Hedging a portfolio is often important in order to protect gains - to protect against downside moves caused by a variety of catalysts and/or events (like NFP). The past few weeks I have documented numerous comments and information regarding the use of ETFs to hedge and thought I would throw in my 2 cents.
One of the key issues with this approach of using an ETF as a hedge is that many are simply not appropriate for a hedge – a hedge that is meant to be held for longer than 1 day. So what is the correct approach if you want a hedge beyond this 1 day timeframe?
I use options, either as an independent trade or in conjunction with stock, and have found this to be the right approach for me. Here is what I put out on twitter on Thursday, April 5 2012:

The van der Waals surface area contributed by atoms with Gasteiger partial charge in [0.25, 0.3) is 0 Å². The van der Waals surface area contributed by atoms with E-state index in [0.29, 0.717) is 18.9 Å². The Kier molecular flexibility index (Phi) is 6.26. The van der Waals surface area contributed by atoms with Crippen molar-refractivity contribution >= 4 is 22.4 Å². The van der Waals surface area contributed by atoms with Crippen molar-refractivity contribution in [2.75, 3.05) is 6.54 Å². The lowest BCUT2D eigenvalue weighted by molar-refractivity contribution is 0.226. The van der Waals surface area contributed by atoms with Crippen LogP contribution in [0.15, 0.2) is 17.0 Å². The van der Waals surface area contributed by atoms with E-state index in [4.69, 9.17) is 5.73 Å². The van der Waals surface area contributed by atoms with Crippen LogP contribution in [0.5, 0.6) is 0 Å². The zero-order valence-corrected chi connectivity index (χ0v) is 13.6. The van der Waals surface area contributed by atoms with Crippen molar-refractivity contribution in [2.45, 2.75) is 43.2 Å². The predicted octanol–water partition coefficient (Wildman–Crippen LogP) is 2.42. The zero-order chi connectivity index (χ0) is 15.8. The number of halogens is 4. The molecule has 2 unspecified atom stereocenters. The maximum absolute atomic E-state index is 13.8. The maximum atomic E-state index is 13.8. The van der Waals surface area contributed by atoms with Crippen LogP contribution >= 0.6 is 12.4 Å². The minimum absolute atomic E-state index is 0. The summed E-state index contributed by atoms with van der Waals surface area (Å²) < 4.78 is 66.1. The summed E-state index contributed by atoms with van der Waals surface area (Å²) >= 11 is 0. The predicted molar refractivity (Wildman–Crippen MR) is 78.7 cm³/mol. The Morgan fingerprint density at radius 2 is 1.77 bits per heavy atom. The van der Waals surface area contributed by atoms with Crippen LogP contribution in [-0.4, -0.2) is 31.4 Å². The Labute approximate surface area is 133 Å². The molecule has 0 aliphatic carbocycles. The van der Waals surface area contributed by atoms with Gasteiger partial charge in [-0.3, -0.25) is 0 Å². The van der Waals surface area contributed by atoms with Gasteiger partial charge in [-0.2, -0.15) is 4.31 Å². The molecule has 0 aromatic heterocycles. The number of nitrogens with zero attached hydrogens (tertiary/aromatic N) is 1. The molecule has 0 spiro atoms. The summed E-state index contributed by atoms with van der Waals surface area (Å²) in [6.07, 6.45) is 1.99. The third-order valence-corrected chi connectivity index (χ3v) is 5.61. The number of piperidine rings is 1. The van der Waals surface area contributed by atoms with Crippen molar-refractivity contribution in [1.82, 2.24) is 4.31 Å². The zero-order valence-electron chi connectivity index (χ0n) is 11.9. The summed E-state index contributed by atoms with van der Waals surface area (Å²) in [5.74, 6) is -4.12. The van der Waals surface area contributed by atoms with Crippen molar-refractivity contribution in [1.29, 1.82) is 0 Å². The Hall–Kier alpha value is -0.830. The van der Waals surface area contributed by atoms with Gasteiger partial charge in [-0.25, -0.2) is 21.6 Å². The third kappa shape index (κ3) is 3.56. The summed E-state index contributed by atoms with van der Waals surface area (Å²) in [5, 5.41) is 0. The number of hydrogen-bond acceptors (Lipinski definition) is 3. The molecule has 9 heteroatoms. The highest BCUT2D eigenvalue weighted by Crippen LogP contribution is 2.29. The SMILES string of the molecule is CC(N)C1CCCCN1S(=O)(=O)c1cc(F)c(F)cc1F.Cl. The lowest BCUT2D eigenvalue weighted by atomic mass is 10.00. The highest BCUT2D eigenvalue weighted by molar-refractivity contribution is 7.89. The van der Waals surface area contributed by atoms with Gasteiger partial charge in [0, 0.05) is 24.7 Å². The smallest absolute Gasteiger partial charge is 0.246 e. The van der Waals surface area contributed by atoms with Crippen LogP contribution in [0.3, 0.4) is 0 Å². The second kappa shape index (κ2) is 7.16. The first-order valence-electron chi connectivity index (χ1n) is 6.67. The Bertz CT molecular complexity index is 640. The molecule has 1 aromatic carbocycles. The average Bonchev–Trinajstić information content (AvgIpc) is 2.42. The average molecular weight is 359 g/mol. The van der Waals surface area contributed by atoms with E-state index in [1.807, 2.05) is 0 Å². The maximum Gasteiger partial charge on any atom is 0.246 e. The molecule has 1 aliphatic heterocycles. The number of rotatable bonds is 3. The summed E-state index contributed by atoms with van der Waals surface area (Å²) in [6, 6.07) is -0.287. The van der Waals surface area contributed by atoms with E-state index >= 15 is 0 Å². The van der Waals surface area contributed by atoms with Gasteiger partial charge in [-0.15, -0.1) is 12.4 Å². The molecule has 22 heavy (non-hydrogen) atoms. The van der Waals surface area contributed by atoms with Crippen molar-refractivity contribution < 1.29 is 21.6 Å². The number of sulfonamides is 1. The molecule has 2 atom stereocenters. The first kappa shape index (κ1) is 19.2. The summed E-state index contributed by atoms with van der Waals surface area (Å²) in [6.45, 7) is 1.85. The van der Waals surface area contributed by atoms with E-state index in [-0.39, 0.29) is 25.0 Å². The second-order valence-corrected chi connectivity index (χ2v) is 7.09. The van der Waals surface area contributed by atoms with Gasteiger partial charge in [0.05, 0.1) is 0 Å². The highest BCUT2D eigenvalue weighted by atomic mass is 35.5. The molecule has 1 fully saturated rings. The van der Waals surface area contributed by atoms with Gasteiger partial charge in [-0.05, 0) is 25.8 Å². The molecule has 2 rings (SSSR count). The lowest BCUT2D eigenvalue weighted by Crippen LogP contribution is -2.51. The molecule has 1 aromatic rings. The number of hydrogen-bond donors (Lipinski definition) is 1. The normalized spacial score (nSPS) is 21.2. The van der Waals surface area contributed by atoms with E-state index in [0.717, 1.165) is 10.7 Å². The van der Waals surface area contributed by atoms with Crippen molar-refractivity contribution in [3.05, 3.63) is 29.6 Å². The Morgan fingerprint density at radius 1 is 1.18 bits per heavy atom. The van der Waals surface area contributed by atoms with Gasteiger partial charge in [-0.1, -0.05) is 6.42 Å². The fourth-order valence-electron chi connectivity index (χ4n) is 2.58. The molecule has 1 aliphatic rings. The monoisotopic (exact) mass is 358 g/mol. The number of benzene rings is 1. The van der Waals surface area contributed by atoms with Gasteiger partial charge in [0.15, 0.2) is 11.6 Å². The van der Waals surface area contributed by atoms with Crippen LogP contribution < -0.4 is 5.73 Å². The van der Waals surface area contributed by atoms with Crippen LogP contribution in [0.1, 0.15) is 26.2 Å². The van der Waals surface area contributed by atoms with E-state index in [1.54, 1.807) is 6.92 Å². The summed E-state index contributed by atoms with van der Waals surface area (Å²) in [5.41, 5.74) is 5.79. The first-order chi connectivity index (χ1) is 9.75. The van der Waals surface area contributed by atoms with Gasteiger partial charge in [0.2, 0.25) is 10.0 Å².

Here is my case for this approach, and why it works over a longer timeframe to encompass an upcoming event/catalyst:
- A fixed cost. You know what you have invested in the trade, the max loss for the hedge. Quite a value here for a quarter, that doesn’t buy much these days.
- This hedge is already ITM (In the Money) so you are already participating in a gain.
- You know the timeframe for the hedge so you can plan accordingly. April 21 is the expiration for this trade so this hedge can be taken off at any point up to then – to book any gains that exist.
- It is important to note that the gain is capped at the $10 strike so the hedge would cease to provide value at that point.
Enjoy your Good Friday.